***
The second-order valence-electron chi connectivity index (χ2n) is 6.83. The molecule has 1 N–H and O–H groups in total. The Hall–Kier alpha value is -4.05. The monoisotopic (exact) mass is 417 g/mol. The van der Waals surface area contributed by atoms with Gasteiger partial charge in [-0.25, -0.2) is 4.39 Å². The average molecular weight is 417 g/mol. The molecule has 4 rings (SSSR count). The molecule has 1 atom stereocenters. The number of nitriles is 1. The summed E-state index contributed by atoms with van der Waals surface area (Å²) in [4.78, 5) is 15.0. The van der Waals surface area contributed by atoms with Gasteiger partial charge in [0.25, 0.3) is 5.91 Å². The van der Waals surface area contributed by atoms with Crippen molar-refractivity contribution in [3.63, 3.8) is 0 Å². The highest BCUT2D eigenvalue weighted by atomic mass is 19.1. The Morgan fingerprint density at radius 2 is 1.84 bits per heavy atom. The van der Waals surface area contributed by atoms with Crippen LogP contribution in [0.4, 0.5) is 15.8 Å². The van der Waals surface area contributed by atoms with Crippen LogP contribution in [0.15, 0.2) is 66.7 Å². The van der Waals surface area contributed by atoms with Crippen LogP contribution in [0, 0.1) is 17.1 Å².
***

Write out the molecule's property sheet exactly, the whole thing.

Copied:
The second-order valence-electron chi connectivity index (χ2n) is 6.83. The molecule has 1 N–H and O–H groups in total. The Hall–Kier alpha value is -4.05. The monoisotopic (exact) mass is 417 g/mol. The van der Waals surface area contributed by atoms with Gasteiger partial charge in [-0.25, -0.2) is 4.39 Å². The average molecular weight is 417 g/mol. The molecule has 4 rings (SSSR count). The molecule has 1 atom stereocenters. The number of nitriles is 1. The summed E-state index contributed by atoms with van der Waals surface area (Å²) in [4.78, 5) is 15.0. The van der Waals surface area contributed by atoms with Gasteiger partial charge in [0.25, 0.3) is 5.91 Å². The van der Waals surface area contributed by atoms with Crippen molar-refractivity contribution in [3.63, 3.8) is 0 Å². The highest BCUT2D eigenvalue weighted by atomic mass is 19.1. The Morgan fingerprint density at radius 2 is 1.84 bits per heavy atom. The van der Waals surface area contributed by atoms with Crippen LogP contribution in [0.4, 0.5) is 15.8 Å². The van der Waals surface area contributed by atoms with Crippen LogP contribution in [0.15, 0.2) is 66.7 Å². The van der Waals surface area contributed by atoms with Crippen LogP contribution in [0, 0.1) is 17.1 Å².